In the past, “secretary” was a common term for these roles and you’ll still see it occasionally, but many companies and professionals now consider it outdated. The perception of a secretary was of a woman who was at the beck and call of a stereotypical male boss (getting coffee, for example), and most likely didn’t do anything without being instructed to do so, Gallo says, while administrative assistant and similar terms acknowledge that the job is a vital support role. Plus the shift helps shed the gender-specific connotation “secretary” developed over time.
Here are a few position titles that are still common (click on each title to search for open jobs on The Muse):
2. Administrative Services, Facilities, and Office Managers
Administrative services, facilities, and office managers oversee the support activities that help the physical workplace run efficiently. They might be in charge of maintaining and repairing supplies, equipment, the office, the building, and any outdoor spaces as well as coordinating and purchasing resources for the organization. In larger businesses they might manage administrative assistants or other support staff.
You’ll usually need previous professional experience to land one of these roles—but what kind depends on the type of job and company you want to work for. If you’re looking at office manager positions, for example, experience as an administrative assistant might be helpful, while a facilities manager may have a background in building maintenance or similar.
Some of the positions you might find are:
3. Bookkeepers and Accounting Clerks
Bookkeepers and accounting clerks create and maintain financial records for a company. They might be responsible for recording transactions, updating financial statements, managing payroll, preparing invoices, paying bills, keeping track of financial records, checking all of it for accuracy, and alerting others, such as accountants or auditors, about discrepancies and errors. People in these roles may work in a larger finance or accounting department or for a smaller business without one of these departments.
If you’re looking to land one of these positions you should have some mathematical and accounting skills as well as some experience with accounting software such as QuickBooks. Many organizations require some post-secondary education, preferably with accounting coursework. If you’re looking to become an accountant or auditor, note that these are not administrative roles and require specific and more extensive schooling and often certification.
Common titles include:
4. Financial Clerks
Financial clerks keep financial records, help customers, and carry out transactions that involve money. While bookkeeping and accounting clerks can work for almost any organization, financial clerks primarily work for financial institutions, insurance companies, healthcare providers, and businesses that handle cash. They may also calculate charges and create bills and invoices. Many positions are possible to obtain with a high school diploma, but there are a number of types of financial clerks as defined by BLS and some, such as brokerage clerks, may require additional education, licensing, or certification.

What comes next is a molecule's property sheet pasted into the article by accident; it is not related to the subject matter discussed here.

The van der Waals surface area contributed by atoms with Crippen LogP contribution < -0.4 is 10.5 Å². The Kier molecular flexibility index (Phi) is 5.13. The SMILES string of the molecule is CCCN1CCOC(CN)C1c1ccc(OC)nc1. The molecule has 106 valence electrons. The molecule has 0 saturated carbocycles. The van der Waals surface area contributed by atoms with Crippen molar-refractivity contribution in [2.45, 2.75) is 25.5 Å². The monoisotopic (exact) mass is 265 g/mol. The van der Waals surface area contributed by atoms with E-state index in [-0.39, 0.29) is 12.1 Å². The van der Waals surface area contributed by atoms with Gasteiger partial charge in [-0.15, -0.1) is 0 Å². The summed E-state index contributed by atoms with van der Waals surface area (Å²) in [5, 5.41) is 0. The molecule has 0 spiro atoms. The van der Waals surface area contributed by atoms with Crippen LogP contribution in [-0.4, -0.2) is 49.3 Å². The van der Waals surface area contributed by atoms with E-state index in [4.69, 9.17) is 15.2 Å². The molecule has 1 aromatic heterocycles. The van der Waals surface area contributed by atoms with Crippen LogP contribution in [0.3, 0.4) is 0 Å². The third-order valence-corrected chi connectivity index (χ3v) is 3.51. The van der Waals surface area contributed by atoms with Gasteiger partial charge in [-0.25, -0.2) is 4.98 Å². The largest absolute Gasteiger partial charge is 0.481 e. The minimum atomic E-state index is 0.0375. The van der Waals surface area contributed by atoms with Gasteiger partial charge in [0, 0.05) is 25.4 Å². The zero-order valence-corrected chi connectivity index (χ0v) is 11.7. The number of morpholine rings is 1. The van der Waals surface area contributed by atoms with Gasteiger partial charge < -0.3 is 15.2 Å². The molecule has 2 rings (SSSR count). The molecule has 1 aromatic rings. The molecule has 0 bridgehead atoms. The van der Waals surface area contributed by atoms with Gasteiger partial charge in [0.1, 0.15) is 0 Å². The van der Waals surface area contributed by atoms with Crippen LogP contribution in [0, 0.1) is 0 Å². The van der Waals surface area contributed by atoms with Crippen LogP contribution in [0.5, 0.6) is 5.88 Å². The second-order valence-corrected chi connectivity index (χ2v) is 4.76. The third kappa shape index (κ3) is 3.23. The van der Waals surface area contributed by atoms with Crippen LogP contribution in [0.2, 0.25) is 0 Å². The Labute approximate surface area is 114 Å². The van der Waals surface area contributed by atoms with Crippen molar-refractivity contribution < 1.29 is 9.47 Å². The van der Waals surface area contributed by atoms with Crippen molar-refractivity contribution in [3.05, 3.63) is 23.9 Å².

Some positions are:
5. Data Entry Clerks
Data entry clerks take information from one document and transfer it to another source, usually on a computer. For example, they may update customer or client information in a database or enter invoice amounts into accounting software. Data entry workers may also collect, sort, and verify the data. These jobs are often remote and may be full or part time, and you can usually get a data entry position with a high school diploma or equivalent.
Some common position titles are:
6. Executive Assistants
Executive assistants support individual—or groups of—executives or senior-level professionals at an organization by taking care of administrative tasks they may not have the time or bandwidth to complete. Executive assistant responsibilities may include maintaining their executives’ schedules, communicating with others on their behalf, taking meeting notes, booking travel, processing documents, or completing any other tasks their managers might need. Like administrative assistants, executive assistants were commonly called secretaries in the past, but the title has fallen out of fashion.
Some common titles and positions in this career now are:
7. Functional Assistants
Many departments within an organization may hire administrative professionals to help support their specific goals and jobs. For example, a marketing or PR assistant may track down media contact information, draft marketing materials, or coordinate social media, Elliott says. And an HR assistant might screen resumes to make sure candidates meet minimum requirements before they’re called for an interview. Though the bulk of this work is administrative, one of these positions may serve as a good stepping stone into a job function you hope to work in. Often, it’s useful to have—or be working toward—a degree in a field related to the department you support.
Some of these positions might be:
8. Material Recording Clerks
Material recording clerks often work in the manufacturing, shipping, or distribution industries to track orders and products to keep supply chains and deliveries moving efficiently. They might be responsible for creating and maintaining records of products and/or supplies shipped, received, or transferred; coordinating activities necessary to meet production and/or delivery schedules; preparing materials for shipping; and/or assuring quality of incoming and outgoing shipments. These jobs often require a high school diploma or equivalent, but some companies may look for candidates with college degrees.
Some of the positions in this area are:
- Expediting clerk
- Inventory clerk
- Inventory specialist
- Materials control associate
- Materials coordinator
- Materials planner
- Order fulfillment specialist
- Planning clerk
- Procurement clerk
- Production clerk
- Production controller
- Production planner
- Production scheduler
- Purchasing agent
- Purchasing manager
- Receiving associate
- Receiving clerk
- Receiving coordinator
- Shipping clerk
- Shipping coordinator
- Supply clerk
9. Medical Transcriptionists